Spotlight on Rohingya's life in limbo
While the receding monsoon may soon lead to a renewed maritime exodus of Rohingya Muslims from Myanmar, South-east Asia is still grappling with the earlier arrivals.
A new report by human-rights group Amnesty International on the status of some 1,000 Rohingya in Indonesia's Aceh region has cast the spotlight on their life in limbo, as a deal granting them refuge edges towards expiry in May next year.
Given that applications usually far outnumber asylum places available - and it can take years to process an asylum request - it is uncertain where the Rohingya refugees can go next.
They are "now facing an uncertain future", the report said.
"Indonesia has provided much-needed support… However, the Rohingya still do not know if they will be permitted to stay past their anticipated departure date of May 2016, or if they will be resettled in another country," it added.
There are about one million Rohingya living in Myanmar, but the country does not recognise them as one of its ethnic minorities and refers to them as "Bengali" migrants.
In 2012, sectarian violence drove many from their homes in Myanmar's Rakhine state into camps where food and medical attention are scarce, and their mobility severely restricted.
Despairing of the future, thousands try to reach Malaysia or other parts of Asia on boats run by human smugglers.
They are joined by economic migrants from Bangladesh seeking work.
Many fall into the hands of human traffickers who sell them off or hold them for ransom.
In April, a Thai crackdown on trafficking networks led to boatloads of starving migrants being abandoned out at sea.
Thailand, Indonesia and Malaysia responded by turning away the boats until the latter two countries reached a deal to give the migrants refuge for one year.
Between May 10 and May 20, 1,800 people disembarked from three boats in Indonesia, while another 1,100 people from two boats set foot on Malaysia. More than 1,000 others are unaccounted for.
Experts say conditions in Myanmar are not improving for the Rohingya, especially with the country headed for elections under a cloud of anti-Muslim sentiment.
Meanwhile, living conditions in Aceh are not ideal, noted the report.
In several locations, it observed "poor standards of sanitation, insufficient protection from the elements, as well as unsanitary cooking facilities". Psychosocial support "appears minimal".
Locals gangs had entered some of the sites and the Rohingya were beaten up, said those interviewed for the report.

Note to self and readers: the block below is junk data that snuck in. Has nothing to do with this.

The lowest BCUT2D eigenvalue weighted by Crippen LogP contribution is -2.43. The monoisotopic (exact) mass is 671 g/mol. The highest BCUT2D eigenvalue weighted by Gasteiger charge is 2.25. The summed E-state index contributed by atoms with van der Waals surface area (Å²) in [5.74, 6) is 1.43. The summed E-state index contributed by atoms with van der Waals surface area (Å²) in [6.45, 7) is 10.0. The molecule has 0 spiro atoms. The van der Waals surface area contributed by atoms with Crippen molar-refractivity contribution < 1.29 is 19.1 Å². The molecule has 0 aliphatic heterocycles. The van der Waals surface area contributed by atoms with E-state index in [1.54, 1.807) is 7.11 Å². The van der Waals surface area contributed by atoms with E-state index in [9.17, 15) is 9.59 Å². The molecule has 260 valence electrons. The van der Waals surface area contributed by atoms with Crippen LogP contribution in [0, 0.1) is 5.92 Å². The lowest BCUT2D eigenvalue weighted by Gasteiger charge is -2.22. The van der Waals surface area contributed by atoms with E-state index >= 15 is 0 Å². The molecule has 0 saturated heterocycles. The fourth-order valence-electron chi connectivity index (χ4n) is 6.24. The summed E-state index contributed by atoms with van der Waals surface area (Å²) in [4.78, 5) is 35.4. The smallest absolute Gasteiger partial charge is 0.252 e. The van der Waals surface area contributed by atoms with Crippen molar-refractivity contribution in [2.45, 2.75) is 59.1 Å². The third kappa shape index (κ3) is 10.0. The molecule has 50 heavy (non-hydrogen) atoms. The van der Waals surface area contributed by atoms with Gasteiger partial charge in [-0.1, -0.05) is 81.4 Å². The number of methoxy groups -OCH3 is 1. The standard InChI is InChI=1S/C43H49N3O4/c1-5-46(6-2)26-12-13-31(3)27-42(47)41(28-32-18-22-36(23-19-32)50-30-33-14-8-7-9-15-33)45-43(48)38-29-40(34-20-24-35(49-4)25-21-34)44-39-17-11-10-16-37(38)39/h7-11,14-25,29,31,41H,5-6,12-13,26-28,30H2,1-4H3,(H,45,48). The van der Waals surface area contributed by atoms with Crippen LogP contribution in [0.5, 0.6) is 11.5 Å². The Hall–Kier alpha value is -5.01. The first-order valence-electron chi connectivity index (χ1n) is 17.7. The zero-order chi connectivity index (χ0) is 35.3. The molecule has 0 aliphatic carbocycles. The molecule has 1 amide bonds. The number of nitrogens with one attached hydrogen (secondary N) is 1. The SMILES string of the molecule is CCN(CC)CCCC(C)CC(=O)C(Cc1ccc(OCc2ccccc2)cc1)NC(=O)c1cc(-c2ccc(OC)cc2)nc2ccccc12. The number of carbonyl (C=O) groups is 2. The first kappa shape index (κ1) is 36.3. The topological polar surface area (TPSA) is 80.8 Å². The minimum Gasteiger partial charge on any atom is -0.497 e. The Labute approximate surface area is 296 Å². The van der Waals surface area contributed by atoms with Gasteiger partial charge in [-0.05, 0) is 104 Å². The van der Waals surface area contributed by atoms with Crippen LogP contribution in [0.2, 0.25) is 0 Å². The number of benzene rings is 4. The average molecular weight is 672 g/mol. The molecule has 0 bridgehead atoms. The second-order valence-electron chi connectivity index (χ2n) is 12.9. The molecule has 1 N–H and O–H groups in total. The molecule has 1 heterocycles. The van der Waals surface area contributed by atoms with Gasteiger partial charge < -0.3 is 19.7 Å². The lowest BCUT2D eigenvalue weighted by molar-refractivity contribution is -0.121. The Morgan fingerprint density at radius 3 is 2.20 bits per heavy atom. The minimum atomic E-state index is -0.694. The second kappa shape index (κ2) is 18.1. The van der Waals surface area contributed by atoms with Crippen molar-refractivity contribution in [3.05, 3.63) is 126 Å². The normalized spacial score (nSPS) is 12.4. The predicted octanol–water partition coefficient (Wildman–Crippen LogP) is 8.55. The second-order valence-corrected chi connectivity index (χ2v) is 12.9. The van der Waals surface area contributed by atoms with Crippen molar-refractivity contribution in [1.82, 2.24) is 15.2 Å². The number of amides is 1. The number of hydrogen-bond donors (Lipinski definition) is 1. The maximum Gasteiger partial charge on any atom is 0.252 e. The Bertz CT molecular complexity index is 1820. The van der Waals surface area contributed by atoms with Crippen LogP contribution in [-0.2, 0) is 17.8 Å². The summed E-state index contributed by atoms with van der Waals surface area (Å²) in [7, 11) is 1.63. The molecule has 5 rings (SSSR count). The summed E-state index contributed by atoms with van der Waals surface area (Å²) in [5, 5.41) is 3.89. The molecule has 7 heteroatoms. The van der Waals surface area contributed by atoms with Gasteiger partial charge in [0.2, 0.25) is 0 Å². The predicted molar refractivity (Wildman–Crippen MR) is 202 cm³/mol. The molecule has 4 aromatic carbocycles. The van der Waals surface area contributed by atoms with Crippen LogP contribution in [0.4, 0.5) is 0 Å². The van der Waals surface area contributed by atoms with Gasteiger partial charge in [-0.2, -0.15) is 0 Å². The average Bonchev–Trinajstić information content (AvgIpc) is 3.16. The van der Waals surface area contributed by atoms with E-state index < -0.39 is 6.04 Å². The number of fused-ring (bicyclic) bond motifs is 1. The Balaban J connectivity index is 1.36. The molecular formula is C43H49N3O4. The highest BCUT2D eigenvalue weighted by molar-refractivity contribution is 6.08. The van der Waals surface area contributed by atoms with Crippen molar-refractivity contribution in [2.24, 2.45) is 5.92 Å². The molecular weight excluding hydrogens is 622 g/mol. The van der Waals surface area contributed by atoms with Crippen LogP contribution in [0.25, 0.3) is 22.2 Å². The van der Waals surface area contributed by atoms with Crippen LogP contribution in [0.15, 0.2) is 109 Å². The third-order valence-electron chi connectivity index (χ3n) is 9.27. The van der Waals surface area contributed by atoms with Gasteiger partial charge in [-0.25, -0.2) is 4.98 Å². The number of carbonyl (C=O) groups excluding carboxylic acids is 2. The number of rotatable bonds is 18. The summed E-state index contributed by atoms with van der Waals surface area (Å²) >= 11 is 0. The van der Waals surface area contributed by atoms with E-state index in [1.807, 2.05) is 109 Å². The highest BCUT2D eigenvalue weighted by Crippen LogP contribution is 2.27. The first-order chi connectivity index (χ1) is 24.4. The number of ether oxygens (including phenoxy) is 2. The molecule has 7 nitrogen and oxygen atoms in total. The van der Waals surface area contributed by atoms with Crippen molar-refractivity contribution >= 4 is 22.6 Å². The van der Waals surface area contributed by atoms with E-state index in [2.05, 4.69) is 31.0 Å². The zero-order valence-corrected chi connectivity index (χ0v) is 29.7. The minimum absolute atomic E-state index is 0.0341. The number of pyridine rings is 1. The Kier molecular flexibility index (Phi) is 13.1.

"Security guards have been accused of abuse and intimidation, and local male police officers have been accused of inappropriate pat- downs of female Rohingya asylum- seekers," it said. Local police are investigating allegations of a rape.
However, given the poverty and high rate of youth unemployment in Aceh, the amount of help its people have given the Rohingya is commendable, the report said.
While the United Nations High Commissioner for Refugees (UNHCR) has appealed for US$13 million (S$18.1 million) to deal with the migrant crisis, only 20 per cent of that amount has been raised by August.
The Amnesty report urged the international community to share responsibility for aiding the asylum-seekers.
"While South-east Asian states must investigate and bring to justice in fair trials those complicit in trafficking, they must also ensure that initiatives against traffickers do not endanger the lives of people at sea, and do not trap people in Myanmar and Bangladesh without any means of escape."
The UNHCR, when contacted, said it had enhanced its capacity at its Indonesian office to cope with the Rohingya cases, but stressed that resettlement is not the only option.
The other is voluntary repatriation if conditions are suitable.
But its spokesman, Ms Vivian Tan, stressed: "The Rohingya… have international protection needs, cannot return in the short term and will need some form of temporary stay arrangement until longer-term solutions can be found."
The agency "will continue to work with the authorities to find solutions for these people", she said.
This article was first published on October 22, 2015.
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